John Hopkins Essay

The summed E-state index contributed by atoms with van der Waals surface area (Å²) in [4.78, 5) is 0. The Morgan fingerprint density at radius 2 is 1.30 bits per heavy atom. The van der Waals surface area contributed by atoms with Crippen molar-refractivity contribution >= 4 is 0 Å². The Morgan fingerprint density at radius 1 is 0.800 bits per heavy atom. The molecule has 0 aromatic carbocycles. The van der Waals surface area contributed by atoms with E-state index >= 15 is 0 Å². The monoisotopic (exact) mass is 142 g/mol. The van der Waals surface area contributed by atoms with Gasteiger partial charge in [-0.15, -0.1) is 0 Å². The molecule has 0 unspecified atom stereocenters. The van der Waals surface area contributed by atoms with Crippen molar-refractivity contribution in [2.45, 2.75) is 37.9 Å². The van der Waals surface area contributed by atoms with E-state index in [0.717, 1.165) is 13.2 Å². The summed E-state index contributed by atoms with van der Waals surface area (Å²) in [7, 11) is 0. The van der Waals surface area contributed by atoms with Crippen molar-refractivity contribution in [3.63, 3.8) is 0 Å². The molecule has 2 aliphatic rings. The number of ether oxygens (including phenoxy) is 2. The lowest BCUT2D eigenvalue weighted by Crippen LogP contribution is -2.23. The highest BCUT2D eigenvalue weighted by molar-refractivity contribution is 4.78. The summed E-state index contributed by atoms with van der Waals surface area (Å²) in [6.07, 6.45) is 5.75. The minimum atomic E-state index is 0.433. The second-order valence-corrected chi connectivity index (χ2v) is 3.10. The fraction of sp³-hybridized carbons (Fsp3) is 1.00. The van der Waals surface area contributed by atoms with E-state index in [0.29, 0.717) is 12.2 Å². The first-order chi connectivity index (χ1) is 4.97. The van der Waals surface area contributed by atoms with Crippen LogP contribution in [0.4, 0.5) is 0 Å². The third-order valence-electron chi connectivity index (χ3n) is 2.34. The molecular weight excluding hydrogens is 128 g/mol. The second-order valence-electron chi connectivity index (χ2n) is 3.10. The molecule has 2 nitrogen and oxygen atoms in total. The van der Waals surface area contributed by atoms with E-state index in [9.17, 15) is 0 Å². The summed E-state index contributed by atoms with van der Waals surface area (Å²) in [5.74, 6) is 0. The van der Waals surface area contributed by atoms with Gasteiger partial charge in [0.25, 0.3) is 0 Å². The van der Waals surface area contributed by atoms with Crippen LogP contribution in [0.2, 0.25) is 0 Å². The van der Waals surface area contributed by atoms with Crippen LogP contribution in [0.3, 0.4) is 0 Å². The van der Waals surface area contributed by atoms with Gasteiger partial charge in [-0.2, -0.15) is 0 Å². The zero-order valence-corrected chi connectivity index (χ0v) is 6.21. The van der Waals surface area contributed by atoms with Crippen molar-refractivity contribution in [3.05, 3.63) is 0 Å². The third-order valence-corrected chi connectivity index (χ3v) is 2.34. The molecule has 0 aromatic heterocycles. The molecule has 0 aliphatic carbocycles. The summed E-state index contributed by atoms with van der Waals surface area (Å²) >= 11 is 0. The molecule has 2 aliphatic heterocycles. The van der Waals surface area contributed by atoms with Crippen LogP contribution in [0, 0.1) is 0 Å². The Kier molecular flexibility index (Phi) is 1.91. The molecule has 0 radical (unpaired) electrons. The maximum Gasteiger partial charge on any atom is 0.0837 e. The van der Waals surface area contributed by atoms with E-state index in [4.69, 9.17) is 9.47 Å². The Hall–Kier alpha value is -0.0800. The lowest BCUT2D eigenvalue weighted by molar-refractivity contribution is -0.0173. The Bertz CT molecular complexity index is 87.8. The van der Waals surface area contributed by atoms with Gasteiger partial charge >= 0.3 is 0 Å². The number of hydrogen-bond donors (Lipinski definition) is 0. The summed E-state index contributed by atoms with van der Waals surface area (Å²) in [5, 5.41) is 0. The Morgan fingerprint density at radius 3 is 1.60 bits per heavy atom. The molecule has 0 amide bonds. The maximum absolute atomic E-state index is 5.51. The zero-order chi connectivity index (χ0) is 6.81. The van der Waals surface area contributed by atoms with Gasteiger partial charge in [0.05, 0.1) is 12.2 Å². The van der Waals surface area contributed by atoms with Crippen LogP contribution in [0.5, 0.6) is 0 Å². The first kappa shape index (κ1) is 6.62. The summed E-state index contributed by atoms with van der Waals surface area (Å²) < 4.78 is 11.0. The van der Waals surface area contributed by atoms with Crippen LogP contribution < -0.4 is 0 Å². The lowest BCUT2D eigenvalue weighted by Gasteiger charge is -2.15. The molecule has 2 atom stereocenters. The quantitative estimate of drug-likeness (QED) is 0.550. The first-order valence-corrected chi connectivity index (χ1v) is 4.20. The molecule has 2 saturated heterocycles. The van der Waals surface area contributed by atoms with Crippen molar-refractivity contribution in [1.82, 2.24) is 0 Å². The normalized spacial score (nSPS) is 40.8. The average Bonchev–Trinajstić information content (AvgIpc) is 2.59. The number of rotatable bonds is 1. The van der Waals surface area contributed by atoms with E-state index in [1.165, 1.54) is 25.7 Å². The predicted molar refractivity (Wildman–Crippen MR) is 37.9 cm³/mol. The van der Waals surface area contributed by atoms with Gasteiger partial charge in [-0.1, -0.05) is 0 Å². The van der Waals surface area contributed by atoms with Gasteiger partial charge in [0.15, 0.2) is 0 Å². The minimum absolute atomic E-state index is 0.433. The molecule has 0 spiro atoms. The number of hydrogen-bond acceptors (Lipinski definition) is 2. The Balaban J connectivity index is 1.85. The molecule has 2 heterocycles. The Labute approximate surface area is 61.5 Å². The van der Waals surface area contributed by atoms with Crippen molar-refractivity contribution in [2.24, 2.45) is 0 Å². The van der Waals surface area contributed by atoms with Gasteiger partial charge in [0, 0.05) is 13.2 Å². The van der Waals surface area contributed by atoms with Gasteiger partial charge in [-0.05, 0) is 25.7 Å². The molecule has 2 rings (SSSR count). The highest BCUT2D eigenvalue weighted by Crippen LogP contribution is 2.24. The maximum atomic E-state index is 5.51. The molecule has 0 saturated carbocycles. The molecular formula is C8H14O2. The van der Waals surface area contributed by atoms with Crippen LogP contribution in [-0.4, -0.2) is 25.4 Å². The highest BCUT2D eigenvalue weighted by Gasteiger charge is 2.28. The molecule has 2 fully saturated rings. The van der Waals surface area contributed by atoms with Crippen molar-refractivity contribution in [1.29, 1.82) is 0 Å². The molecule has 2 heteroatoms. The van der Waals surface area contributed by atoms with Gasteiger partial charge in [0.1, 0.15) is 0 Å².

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Celebrated and censored, revered and reviled, Adventures of Huckleberry Finn has fueled heated debate since it was first published in 1885, yet it remains one of America's most enduring literary classics. Mark Twain's novel is the focus of Born to Trouble: Adventures of Huckleberry Finn, premiering on PBS Wednesday, January 26, 2000 at 9pm (check local listings). This ninety-minute film opens the landmark four-part documentary series, Culture Shock. More than a history lesson, Born to Trouble is storytelling at its best, probing important questions about race, class, censorship, and culture: Why does this universally admired book offend so many? How do we distinguish between a critique of a social problem and the perpetuation of the problem? Does the required reading of prior generations have relevance for today's students? Born to Trouble utilizes a dramatic retelling of the novel's plot, compelling interviews, and historical artifacts to examine Twain's literary genius, the 100-year-old conflicts surrounding the book, and the American social and political climate from which the novel emerged. Featured interviewees include writer David Bradley and literary scholars Jocelyn Chadwick-Joshua, Shelley Fisher Fishkin, and James Miller. In addition to looking at the past history of the book, the film interweaves both the recent crusade of a Tempe, Arizona mother and her daughter to remove Huck Finn from their high school's required reading list, and looks at present-day race relations in Mark Twain's hometown of Hannibal, Missouri, which was once a slave-holding town. To many, Adventures of Huckleberry Finn is one of the world's greatest novels -- and a national icon. Twain's satirical attack on slavery, hypocrisy, and prejudice in antebellum America compels readers to look not only at slavery and racism, but also at the whole tradition of American democracy. It is

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